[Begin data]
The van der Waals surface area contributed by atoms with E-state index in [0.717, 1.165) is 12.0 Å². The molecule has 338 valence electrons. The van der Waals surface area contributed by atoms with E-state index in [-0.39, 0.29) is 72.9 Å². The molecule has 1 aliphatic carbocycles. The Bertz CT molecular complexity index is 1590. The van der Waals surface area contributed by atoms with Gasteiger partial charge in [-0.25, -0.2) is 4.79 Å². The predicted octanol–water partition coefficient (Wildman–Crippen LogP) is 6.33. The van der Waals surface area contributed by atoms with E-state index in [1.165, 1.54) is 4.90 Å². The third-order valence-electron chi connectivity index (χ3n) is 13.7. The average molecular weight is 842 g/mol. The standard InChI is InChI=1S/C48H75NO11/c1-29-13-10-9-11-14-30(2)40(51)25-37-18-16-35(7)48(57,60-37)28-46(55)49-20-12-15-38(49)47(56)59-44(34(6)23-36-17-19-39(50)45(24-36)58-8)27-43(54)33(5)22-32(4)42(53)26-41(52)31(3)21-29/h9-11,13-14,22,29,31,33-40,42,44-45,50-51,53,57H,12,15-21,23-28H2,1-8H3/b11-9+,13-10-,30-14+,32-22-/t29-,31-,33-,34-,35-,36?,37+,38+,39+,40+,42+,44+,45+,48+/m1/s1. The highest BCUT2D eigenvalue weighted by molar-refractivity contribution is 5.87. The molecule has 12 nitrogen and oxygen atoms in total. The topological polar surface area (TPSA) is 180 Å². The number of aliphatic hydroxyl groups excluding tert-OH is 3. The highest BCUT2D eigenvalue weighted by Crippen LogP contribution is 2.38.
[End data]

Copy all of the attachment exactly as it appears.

The van der Waals surface area contributed by atoms with E-state index in [0.717, 1.165) is 12.0 Å². The molecule has 338 valence electrons. The van der Waals surface area contributed by atoms with E-state index in [-0.39, 0.29) is 72.9 Å². The molecule has 1 aliphatic carbocycles. The Bertz CT molecular complexity index is 1590. The van der Waals surface area contributed by atoms with Gasteiger partial charge in [-0.25, -0.2) is 4.79 Å². The predicted octanol–water partition coefficient (Wildman–Crippen LogP) is 6.33. The van der Waals surface area contributed by atoms with E-state index in [1.165, 1.54) is 4.90 Å². The third-order valence-electron chi connectivity index (χ3n) is 13.7. The average molecular weight is 842 g/mol. The standard InChI is InChI=1S/C48H75NO11/c1-29-13-10-9-11-14-30(2)40(51)25-37-18-16-35(7)48(57,60-37)28-46(55)49-20-12-15-38(49)47(56)59-44(34(6)23-36-17-19-39(50)45(24-36)58-8)27-43(54)33(5)22-32(4)42(53)26-41(52)31(3)21-29/h9-11,13-14,22,29,31,33-40,42,44-45,50-51,53,57H,12,15-21,23-28H2,1-8H3/b11-9+,13-10-,30-14+,32-22-/t29-,31-,33-,34-,35-,36?,37+,38+,39+,40+,42+,44+,45+,48+/m1/s1. The highest BCUT2D eigenvalue weighted by molar-refractivity contribution is 5.87. The molecule has 12 nitrogen and oxygen atoms in total. The topological polar surface area (TPSA) is 180 Å². The number of aliphatic hydroxyl groups excluding tert-OH is 3. The highest BCUT2D eigenvalue weighted by Crippen LogP contribution is 2.38.